With smart growth, cities help seniors stay fit

Navigating cities in a car can be challenging for older people. Fortunately, two cities are planning specifically with seniors and people of all ability levels in mind.
Written by Tyler Falk, Contributor

Getting around cities can be a challenge even for the most able-bodied. But for older people who are vision-impaired or have slowed reflexes, it's not possible -- or even safe -- to drive.

If older people live in car-oriented communities, transportation options are usually limited. Exercise can also be minimal if the streets aren't designed to accommodate pedestrians.

But two U.S. cities are using smart growth principles -- walkable neighborhoods, transportation variety, compact housing -- to provide a community that promotes exercise and is easily accessible to all physical ability levels, including the elderly.

The U.S. Environmental Protection Agency recognized Charlotte, N.C. and the Brazos Valley region of Texas with its annual Building Healthy Communities for Active Aging Award. To be a recipient, communities must have, as the EPA puts it, "developed programs and practices that reflect the best and most comprehensive implementation of smart growth and active aging at the neighborhood, municipal, tribal, county, and regional levels."

Charlotte has been developing with seniors in mind for the past five years. In 2005 the city adopted the terms of the Status of Seniors Initiative, a set of development recommendations more age-friendly. Since then, more than 5,000 new housing units have been constructed, along with 16 miles of greenways, 88 miles of bike facilities and 106 miles of sidewalks.

According to the EPA:

Charlotte has incorporated senior-friendly design into street improvements, including increasing the size of its signage (for increasing numbers of older drivers).

Charlotte has also increased the number of crossing medians, provided longer and audible crossing areas, and continues to provide for pedestrian safety measures in project implementation.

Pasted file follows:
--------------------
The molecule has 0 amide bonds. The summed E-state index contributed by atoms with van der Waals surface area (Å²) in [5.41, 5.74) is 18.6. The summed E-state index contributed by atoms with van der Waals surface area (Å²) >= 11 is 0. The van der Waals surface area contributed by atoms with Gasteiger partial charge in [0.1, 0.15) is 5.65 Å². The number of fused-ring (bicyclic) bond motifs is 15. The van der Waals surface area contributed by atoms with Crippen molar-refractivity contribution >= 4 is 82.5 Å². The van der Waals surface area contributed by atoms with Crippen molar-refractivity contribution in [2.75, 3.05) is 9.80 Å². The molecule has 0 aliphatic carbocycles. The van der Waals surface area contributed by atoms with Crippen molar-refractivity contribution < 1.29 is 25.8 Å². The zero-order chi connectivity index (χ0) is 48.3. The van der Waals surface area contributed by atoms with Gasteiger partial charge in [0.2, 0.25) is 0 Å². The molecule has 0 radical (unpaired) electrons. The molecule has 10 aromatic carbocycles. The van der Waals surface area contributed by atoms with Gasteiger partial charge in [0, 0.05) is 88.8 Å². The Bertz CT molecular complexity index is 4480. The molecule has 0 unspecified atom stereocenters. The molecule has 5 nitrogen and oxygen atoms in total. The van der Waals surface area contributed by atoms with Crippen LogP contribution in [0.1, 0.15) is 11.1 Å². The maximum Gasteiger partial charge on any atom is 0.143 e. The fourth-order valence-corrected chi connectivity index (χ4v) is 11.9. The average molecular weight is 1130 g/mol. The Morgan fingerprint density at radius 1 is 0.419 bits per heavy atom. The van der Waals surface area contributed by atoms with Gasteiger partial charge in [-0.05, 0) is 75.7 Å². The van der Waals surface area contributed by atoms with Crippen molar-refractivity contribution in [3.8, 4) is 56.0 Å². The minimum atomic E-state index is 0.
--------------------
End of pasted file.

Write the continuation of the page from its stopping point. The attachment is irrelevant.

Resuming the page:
By focusing on the future of integrating transportation and land use, Charlotte will become a more sustainable, mixed-use city with a sense of community where elders can thrive.

Alongside Charlotte, Brazos Valley Council of Governments -- a seven county regional planning association in Texas -- was also recognized.

The region installed street lamps, planter beds, bike racks and park benches to encourage more physical activity by its residents. In College Station, Texas, a wheelchair-accessible trail system was created to make it easier to be active, for people at all levels of fitness.

But the development has its hurdles.

Ariel Schwartz writes at Fast Company:

These developments hinge, of course, on the availability of funds. Smart growth for the elderly is nearly impossible for cities and towns that lack the cash to build miles of bike lanes and trail systems. But for communities that do have the cash, Charlotte and Brazos serve as examples of how to effectively cater to residents of all ages.

A worthwhile investment? For sure, and not only because it's sustainable.

As Streetsblog points out, the number of seniors in America keeps growing:

By 2030, there will be about 72.1 million senior citizens, or about 19 percent of the population – up from 12.9 percent in 2009.

Municipalities clearly need to be able to handle that rapid growth quickly as the Baby Boomer generation seeks new, easy-to-get-around places to call home. Cities that are slow to accommodate will be quickly left behind.

Photo: Charlotte Department of Transportation

This post was originally published on Smartplanet.com

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